The fight will be broadcast on CBS as part of Al Haymon's Premier Boxing Champions series, and it represents the latest in a growing string of disappointing opponents for the lineal champ since he left HBO for Showtime and Haymon early last year.

    Karpency is nothing more than a club fighter with absolutely zero business in the ring with Stevenson. 

    His lone claim to fame is a split-decision win over former light heavyweight champion Chad Dawson last October in Connecticut. But Dawson, who had lost two of his previous three fights, was an out-of-shape shell of the fighter who briefly ran the division before stoppage losses to Andre Ward and Stevenson ruined him.

    Karpency has been totally outclassed in his other notable challenges.

    Andrzej Fonfara stopped him, Nathan Cleverly won every round for a shutout decision and Karo Murat dropped him and beat him by five points on all three scorecards.

    Stevenson's stock has dropped precipitously since he shocked the world with a one-punch demolition of Dawson to win the light heavyweight title in 2013. He walked away from a presumed showdown with fellow titlist Sergey Kovalev to join Haymon, and his opponent selection has been pretty awful since.

    He blew chances at high-profile fights with Bernard Hopkins and Jean Pascal (both subsequently beaten by Kovalev), settling on Fonfara, Dmirty Sukhotsky, Sakio Bika and now Karpency. It's no wonder that Kovalev has seized the mantle as the people's champ and best fighter at 175 pounds.

    Before you even say it, yes, Kovalev's last opponent (Nadjib Mohammedi) was pretty awful, but at least it has the justification of being a mandatory defense to keep his IBF title and came on the heels of back-to-back wins over Hopkins and Pascal.

    Stevenson and/or his team picked  Karpency.

    And he's built up none of the type of good will that gives him a pass for that choice.

    This is a terrible, Rod Salka-esque fight.

What's the Snag with Floyd's Next Fight?

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    Dale Zanine-USA TODAY Sports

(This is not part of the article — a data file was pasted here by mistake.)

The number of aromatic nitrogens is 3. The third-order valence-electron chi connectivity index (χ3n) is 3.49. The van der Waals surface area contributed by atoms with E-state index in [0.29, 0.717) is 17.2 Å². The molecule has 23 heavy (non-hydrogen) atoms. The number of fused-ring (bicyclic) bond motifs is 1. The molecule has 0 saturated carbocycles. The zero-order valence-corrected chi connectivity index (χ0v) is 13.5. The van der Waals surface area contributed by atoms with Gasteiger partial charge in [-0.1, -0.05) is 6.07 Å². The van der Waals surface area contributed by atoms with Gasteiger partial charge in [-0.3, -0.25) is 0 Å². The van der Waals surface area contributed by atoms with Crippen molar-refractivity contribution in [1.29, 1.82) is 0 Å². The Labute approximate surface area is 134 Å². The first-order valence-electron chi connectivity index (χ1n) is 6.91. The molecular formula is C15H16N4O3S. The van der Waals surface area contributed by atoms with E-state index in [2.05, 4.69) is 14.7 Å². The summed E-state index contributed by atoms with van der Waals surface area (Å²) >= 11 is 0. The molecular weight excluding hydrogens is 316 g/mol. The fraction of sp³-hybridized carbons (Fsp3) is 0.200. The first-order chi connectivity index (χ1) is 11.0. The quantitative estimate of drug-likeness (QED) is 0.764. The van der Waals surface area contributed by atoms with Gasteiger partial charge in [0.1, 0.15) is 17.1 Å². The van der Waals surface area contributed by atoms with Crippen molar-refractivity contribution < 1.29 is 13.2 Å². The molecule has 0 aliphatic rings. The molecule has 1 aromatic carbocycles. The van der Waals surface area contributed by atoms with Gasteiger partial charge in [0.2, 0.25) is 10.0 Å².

It's now August, which puts us just about six weeks out from pound-for-pound king Mayweather's next and (at least, so he says) last bout as a professional prizefighter. 

    Rumors have been flying around almost since the scorecards were read confirming his lopsided vanquishing of longtime rival Manny Pacquiao in May, but, given how close we are, the lack of concrete information is pretty stunning.

    You need a certain minimum amount of time to promote a prizefight, especially one which, in the wake of recent reports, will be on pay-per-view rather than free television as originally suspected, and we're either inside or very close to that window. 

    Mayweather-Berto on PPV, already a hard sell to the public, is becoming more and more difficult by the day.

    So, what gives? 

    Berto remains the leading name to land the fight, which speaks volumes in and of itself, but is it possible that someone (Showtime? CBS?) has gotten cold feet about the potential monetary gain/loss of that proposition? 

    Doubtful. Mayweather calls his own shots.

    Rick Reeno of Boxing Scene reports that the hold-up could be over Mayweather's contract with the network.

    The pound-for-pound king has consistently held to the story that he will retire after reaching 49-0 (or 48-1 if Berto pulls off a Buster Douglas-like upset) and concluding his exclusive six-fight deal with the network, but few are willing to take him at his word.

    Reeno reports that CBS is negotiating a three-fight extension with Mayweather, which would grant them the right to televise any future fights, should he elect to press on for win No. 50 and beyond. That would also shut out another network (HBO) from making a huge financial offer to snag him back.

    Ah, things suddenly make sense.

    I'm still not sure how they market a Berto fight this close unless they decide to put it on CBS, where it belongs.

Welcome Back, Manny Pacquiao?

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    Mark J. Rebilas-USA TODAY Sports

    It's been a truly terrible year, at least from a boxing standpoint, for Pacquiao.

    The Filipino icon and future Hall of Famer dropped a wide unanimous decision to longtime rival Mayweather in the "Fight of the Century" this past May. He only made matters worse during post-fight festivities when he incessantly blamed the loss on a bum shoulder suffered in training camp. 

    It was a bad look, which some questioned openly, but Pacquiao did have shoulder surgery to correct a torn rotator cuff that will keep him out of action until the first quarter of 2016.

    He recently engaged in a little spat with longtime promoter Bob Arum, who, per Boxing Insider, called his fighter unprofessional for missing follow-up doctor's appointments and said he doesn't consider him an active fighter at the moment.

    The Manilla Bulletin (h/t Edward Chaykovsky of Boxing Scene) reports that Pacquiao's longtime adviser Michael Koncz believes the fighter is recovering much more quickly than expected and should be able to return to the ring in late February/early March next year. 

    Arum has been wanting to put on a fight card in the luxury city of Dubai in the United Arab Emirates, and Pacquiao has been floated as a headliner for that card, possibly against Amir Khan.

    There's a certain logic to that. It solves more than one problem and gives Arum a new luxury destination (joining the Chinese gambling Mecca of Macau) to stage fights and probably make more money than he would stateside. 

    Pacquiao returning in a high-priced playground, largely away from the many fans and media who criticized him for his post-fight excuses, against a high-profile opponent?

    Why not?

    Kevin McRae is a member of the Boxing Writers Association of America. You can follow him on Twitter @McRaeWrites.